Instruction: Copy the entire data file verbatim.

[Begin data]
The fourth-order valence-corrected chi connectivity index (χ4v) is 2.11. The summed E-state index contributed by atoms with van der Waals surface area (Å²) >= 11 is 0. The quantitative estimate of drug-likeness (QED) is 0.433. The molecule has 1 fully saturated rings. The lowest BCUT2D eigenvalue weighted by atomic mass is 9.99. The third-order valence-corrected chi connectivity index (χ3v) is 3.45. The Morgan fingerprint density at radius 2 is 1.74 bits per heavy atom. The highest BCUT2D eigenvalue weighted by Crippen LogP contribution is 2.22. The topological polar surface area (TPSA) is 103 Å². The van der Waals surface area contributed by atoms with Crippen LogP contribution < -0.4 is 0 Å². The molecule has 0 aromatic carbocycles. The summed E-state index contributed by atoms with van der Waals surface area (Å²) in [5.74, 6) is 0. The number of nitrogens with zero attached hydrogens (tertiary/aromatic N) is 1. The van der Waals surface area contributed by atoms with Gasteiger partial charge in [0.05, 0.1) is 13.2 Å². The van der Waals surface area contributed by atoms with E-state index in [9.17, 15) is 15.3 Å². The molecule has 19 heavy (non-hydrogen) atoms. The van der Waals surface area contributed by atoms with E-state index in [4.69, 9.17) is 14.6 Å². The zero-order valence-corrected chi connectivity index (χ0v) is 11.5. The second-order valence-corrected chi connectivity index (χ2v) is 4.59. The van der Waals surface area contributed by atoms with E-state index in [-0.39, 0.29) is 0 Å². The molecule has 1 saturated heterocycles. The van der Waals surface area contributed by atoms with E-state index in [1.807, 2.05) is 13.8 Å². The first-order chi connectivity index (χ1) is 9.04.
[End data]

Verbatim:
The fourth-order valence-corrected chi connectivity index (χ4v) is 2.11. The summed E-state index contributed by atoms with van der Waals surface area (Å²) >= 11 is 0. The quantitative estimate of drug-likeness (QED) is 0.433. The molecule has 1 fully saturated rings. The lowest BCUT2D eigenvalue weighted by atomic mass is 9.99. The third-order valence-corrected chi connectivity index (χ3v) is 3.45. The Morgan fingerprint density at radius 2 is 1.74 bits per heavy atom. The highest BCUT2D eigenvalue weighted by Crippen LogP contribution is 2.22. The topological polar surface area (TPSA) is 103 Å². The van der Waals surface area contributed by atoms with Crippen LogP contribution < -0.4 is 0 Å². The molecule has 0 aromatic carbocycles. The summed E-state index contributed by atoms with van der Waals surface area (Å²) in [5.74, 6) is 0. The number of nitrogens with zero attached hydrogens (tertiary/aromatic N) is 1. The van der Waals surface area contributed by atoms with Gasteiger partial charge in [0.05, 0.1) is 13.2 Å². The van der Waals surface area contributed by atoms with E-state index in [9.17, 15) is 15.3 Å². The molecule has 19 heavy (non-hydrogen) atoms. The van der Waals surface area contributed by atoms with E-state index in [4.69, 9.17) is 14.6 Å². The zero-order valence-corrected chi connectivity index (χ0v) is 11.5. The second-order valence-corrected chi connectivity index (χ2v) is 4.59. The van der Waals surface area contributed by atoms with E-state index in [-0.39, 0.29) is 0 Å². The molecule has 1 saturated heterocycles. The van der Waals surface area contributed by atoms with E-state index in [1.807, 2.05) is 13.8 Å². The first-order chi connectivity index (χ1) is 9.04.